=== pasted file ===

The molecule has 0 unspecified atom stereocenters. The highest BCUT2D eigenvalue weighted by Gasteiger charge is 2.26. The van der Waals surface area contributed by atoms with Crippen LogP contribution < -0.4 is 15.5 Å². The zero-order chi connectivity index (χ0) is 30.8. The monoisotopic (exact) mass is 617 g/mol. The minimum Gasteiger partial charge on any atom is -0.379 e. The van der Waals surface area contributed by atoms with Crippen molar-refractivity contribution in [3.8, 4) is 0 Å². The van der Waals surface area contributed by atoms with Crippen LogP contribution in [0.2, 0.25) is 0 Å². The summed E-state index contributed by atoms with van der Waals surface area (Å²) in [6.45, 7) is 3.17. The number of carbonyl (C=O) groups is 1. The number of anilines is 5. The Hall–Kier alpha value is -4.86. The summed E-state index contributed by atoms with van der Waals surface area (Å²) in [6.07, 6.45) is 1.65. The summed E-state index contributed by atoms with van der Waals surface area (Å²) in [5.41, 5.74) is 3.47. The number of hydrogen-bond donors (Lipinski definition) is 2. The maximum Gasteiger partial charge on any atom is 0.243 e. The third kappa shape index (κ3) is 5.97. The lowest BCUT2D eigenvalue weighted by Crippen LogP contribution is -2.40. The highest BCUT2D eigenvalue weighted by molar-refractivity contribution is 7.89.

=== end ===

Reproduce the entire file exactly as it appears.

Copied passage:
The molecule has 0 unspecified atom stereocenters. The highest BCUT2D eigenvalue weighted by Gasteiger charge is 2.26. The van der Waals surface area contributed by atoms with Crippen LogP contribution < -0.4 is 15.5 Å². The zero-order chi connectivity index (χ0) is 30.8. The monoisotopic (exact) mass is 617 g/mol. The minimum Gasteiger partial charge on any atom is -0.379 e. The van der Waals surface area contributed by atoms with Crippen molar-refractivity contribution in [3.8, 4) is 0 Å². The van der Waals surface area contributed by atoms with Crippen LogP contribution in [0.2, 0.25) is 0 Å². The summed E-state index contributed by atoms with van der Waals surface area (Å²) in [6.45, 7) is 3.17. The number of carbonyl (C=O) groups is 1. The number of anilines is 5. The Hall–Kier alpha value is -4.86. The summed E-state index contributed by atoms with van der Waals surface area (Å²) in [6.07, 6.45) is 1.65. The summed E-state index contributed by atoms with van der Waals surface area (Å²) in [5.41, 5.74) is 3.47. The number of hydrogen-bond donors (Lipinski definition) is 2. The maximum Gasteiger partial charge on any atom is 0.243 e. The third kappa shape index (κ3) is 5.97. The lowest BCUT2D eigenvalue weighted by Crippen LogP contribution is -2.40. The highest BCUT2D eigenvalue weighted by molar-refractivity contribution is 7.89.